Newly professed, Dominican Sisters of Mary, Mother of the Eucharist
A bishop condescendingly asked John Henry Newman, “Who are the laity?” To which the great saint, and, one hopes, future Doctor of the Church, replied that the Church would look foolish without them.
By Father George W. Rutler, Catholic Education Resource Center
Note: CERC has been around since — I can hardly believe it — 1996. Every year during Advent I ask our readers to send us something to keep it all going for another year. If you find CERC worth your time, please make a donation this Advent. And, if you’re able, consider becoming a monthly donor to CERC. Please help CERC with a donation this Advent
The same might be said of those who are consecrated in the Religious life. The difference is that most of the Church consists in laypeople, while monks, nuns, and other consecrated Sisters and Brothers are a small fraction of the People of God, but are needed to remind all the baptized that our true home is in heaven. The distinctive habits that they wear are reminders of their role.
Since the Second Vatican Council, many ill-advised Religious have abandoned conventual life and even those Religious habits. It was an abuse of the Council’s modest prescriptions for updating the consecrated life, and in fact, it often fostered dissent from the Faith itself. Since 1965 the number of women Religious in the United States has dropped from 181,421 to fewer than 47,000 today. Eighty percent are older than 70, so the death rattle is ominous in at least 300 of the 420 Religious institutes. Yet, many refuse to admit their mistakes, rather like the definition of insanity: “Doing the same thing over and over again, but expecting different results.”
But there is also a dramatic upsurge in Orders that live the traditional counsels, teaching, caring for the poor and sick, and not wasting their time in “workshops” on climate change and nuclear weapons.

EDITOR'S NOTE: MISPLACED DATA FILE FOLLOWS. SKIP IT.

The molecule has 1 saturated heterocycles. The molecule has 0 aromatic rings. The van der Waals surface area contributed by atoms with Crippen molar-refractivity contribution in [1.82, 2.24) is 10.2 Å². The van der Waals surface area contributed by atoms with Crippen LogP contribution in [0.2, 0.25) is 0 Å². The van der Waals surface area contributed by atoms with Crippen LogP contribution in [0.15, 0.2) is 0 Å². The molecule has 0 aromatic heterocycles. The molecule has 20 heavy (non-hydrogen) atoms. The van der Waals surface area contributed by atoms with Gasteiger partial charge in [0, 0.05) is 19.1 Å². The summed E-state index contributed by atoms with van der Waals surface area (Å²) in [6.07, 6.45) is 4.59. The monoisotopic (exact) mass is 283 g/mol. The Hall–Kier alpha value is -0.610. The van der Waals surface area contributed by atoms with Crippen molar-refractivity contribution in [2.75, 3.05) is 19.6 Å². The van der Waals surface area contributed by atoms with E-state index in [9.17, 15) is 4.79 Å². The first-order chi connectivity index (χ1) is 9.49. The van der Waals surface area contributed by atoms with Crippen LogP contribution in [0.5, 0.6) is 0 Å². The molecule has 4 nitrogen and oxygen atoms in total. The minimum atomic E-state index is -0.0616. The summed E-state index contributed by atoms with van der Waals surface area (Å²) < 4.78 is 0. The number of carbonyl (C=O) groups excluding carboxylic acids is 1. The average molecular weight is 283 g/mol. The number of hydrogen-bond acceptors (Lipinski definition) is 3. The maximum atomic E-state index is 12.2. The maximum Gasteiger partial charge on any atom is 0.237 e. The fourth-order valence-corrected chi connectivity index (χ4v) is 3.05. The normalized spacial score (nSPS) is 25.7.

Some of these new communities are growing dramatically: the Dominican Sisters of the Sacred Heart, the Carmelite Sisters of the Most Sacred Heart of Los Angeles, and our own New York-based Sisters of Life (who share our parish’s hospitality), among others. The Dominican Sisters of Mary, Mother of the Eucharist, whose mother house is in Michigan, have grown in just twenty years to more than 140 Sisters with an average age of 32. They teach in preschool through college throughout the United States and this coming year will open another large convent in Texas for 115 sisters.
A choir of these Sisters in their traditional habits was invited to sing at the lighting of the National Christmas Tree in Washington. This is a big change from just a few years ago when an earlier Administration threatened to sue the venerable Little Sisters of the Poor for maintaining Catholic moral principles.
The Advent season bids us to think more deeply about Death, Judgment, Heaven and Hell. The Religious are consecrated to remind the faithful about these Four Last Things. “See, I set before you today life and prosperity, death and destruction. For I command you today to love the Lord your God, to walk in obedience to him, and to keep his commands, decrees and laws; then you will live and increase, and the Lord your God will bless you in the land you are entering to possess” (Deuteronomy 30:15-16.).
Father George W. Rutler. “Religious orders that live the traditional counsels.” From the Pastor (December 1, 2018).
Reprinted with permission from Father George W. Rutler.